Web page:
Kevin Daly retired from coaching Country Day boys' basketball in 1999 after 11 years as the varsity coach.
He tried to stay away from the team, took a position as an eighth-grade student coordinator at the middle school and said he went to only two or three games the first year away from coaching.
Now, Dwayne Cherry is bringing him back to the game. The new coach at Country Day played for Daly in the early '90s and graduated in 1993. Now, in his first head coaching job, Cherry relies on Daly as a mentor.
"Even now, to this day, even though I don't play for him, I still call him," said Cherry, 35. "I have questions. I invite him to practice. He's still a big resource for me now."
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Cherry played football and basketball at Country Day. He was named all-state after his senior football season and went on to play at Guilford College. On the basketball team, he was more of a role player. He was a part-time starter his senior year. Even though his basketball career ended after high school, he was still drawn to the court.
"I probably didn't have enough talent to play college ball, but it was always my first love," said Cherry. "Once I finished my playing career with football, I knew once I got into coaching it was going to be basketball over football because that's what my passion was."
Daly, 57, took a similar path to coaching. He was a goalkeeper for the University of Rhode Island soccer team but always enjoyed basketball more. He missed his final soccer game because he hurt his ankle playing in a pickup basketball game, something soccer players weren't allowed to do.
"We're similar in that way," said Daly. "I wasn't talented enough either to play at the college level, but I was good enough to play soccer. I played it, but it wasn't my first love."
Cherry started coaching AAU basketball in 2005. Three years later, he coached at J.T. Williams Middle School for three years before becoming a varsity assistant and head junior varsity coach at Independence last year, where he expected to stay for several years to "pay his dues" before getting a head coaching job.
When the Country Day job opened up before this year, Cherry wasn't sure he should apply. It would be a national search and he didn't have a strong coaching resume. He called Daly, who convinced him to give it a shot.
Daly had tried twice before to get Cherry to Country Day to work with the middle school athletic programs, but it never came through.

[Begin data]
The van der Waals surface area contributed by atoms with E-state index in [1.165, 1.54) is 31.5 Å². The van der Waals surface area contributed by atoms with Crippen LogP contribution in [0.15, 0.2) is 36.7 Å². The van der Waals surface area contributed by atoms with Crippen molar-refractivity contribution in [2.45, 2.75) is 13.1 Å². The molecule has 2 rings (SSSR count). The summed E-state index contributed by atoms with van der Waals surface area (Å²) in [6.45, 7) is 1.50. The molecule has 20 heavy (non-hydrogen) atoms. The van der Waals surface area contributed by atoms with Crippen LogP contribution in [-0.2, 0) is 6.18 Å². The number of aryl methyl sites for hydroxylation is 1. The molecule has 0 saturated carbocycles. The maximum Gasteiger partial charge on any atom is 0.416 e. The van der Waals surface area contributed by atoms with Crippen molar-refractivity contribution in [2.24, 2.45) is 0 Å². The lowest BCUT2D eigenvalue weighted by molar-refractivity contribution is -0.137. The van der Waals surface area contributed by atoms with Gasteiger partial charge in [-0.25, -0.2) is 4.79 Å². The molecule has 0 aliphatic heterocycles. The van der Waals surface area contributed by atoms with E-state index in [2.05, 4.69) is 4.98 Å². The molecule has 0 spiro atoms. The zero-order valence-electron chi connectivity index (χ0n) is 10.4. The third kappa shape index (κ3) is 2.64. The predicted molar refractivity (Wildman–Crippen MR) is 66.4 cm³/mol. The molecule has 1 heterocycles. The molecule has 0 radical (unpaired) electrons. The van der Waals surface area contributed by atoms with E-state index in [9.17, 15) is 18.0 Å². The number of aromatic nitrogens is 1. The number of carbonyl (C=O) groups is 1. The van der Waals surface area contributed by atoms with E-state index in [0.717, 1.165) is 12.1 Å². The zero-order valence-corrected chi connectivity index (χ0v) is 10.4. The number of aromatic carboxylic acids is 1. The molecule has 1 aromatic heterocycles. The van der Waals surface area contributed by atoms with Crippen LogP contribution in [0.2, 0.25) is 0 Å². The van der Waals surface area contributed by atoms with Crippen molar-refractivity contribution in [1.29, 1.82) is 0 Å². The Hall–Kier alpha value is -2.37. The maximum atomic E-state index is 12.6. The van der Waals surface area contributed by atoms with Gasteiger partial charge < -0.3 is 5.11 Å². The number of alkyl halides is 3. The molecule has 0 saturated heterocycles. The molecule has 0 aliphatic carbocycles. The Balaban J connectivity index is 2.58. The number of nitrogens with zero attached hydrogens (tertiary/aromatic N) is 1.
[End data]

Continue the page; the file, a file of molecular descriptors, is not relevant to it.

"There was a lot of excitement when Dwayne got the job," said Daly, adding that alumni and former players e-mailed and called him excited about the news. Daly said Cherry has shown a mental toughness since he was a player that's carried into his coaching.
For Cherry, returning to his alma mater as a coach and upper school math teacher has been strange at times.
"It was kind of weird at first because so many of the teachers ... that I had are still here teaching, so, you know, you're sitting in the same workshops as them and you were their student and it feels like just a few years ago," he said. "I'm having fun. It's good being back and I think that I know so many people here it's really helped me with the transition. It hasn't made it difficult at all."
Daly has been the biggest resource for Cherry. They talk almost ever day, even if it's just a few text messages. Cherry invites Daly to practice and encourages him to step in when he sees something. He even runs practice the same way Daly did, with every minute planned, the schedule printed out and given to all the coaches.
"He was really my first basketball coach," said Cherry. "A lot of what I do with coaching, a lot of my knowledge of the game, has come from coach Daly."
Daly said he enjoys being around the program but is careful not to overstep his authority. Sometimes sitting behind the bench, he said, he wants to point something out but holds back.
"It's real hard for me not to say it's time to switch defenses now and to do this now. I've been pretty good," said Daly. "I want to make sure people don't see me ... being the puppeteer. I think it would undermine (Cherry's) authority.
"It's really important that those kids know that he's the coach. It's his program. Coach Daly had his time."
Having Daly around has helped Cherry feel comfortable in his first varsity head coaching job. "I think it just gives me a lot more confidence, knowing that he's here and so I'm not afraid or timid to go into any situation," Cherry said.
Cherry said his goal is to return Country Day to the level it was when he was playing, when the team won more than 20 games and finished second in the state his senior season. While last year's team finished 5-19, the Bucs are now 7-11, with four losses coming by fewer than six points.
Much of the struggle this year has come due to the success of the football team, which won a state title in fall. Eight of the top 10 basketball players are football players who joined late. Two of the top players - seniors Wake Hamilton, who recently scored his 1,000th point, and Morgan Roberts, committed to play football at Clemson - have missed games due to recruiting trips.
"I'm very optimistic about this team," said Cherry. "I feel like as we continue to play together ... we're going to be a dangerous team, because we really haven't reached our potential yet."
However the season goes, Cherry knows he can always go to Daly. "I know he has the experience, he's been through the battles, so I know that I can just call him and say, 'What do you think we should do in this situation?'" he said. "It gives me more confidence as a young coach."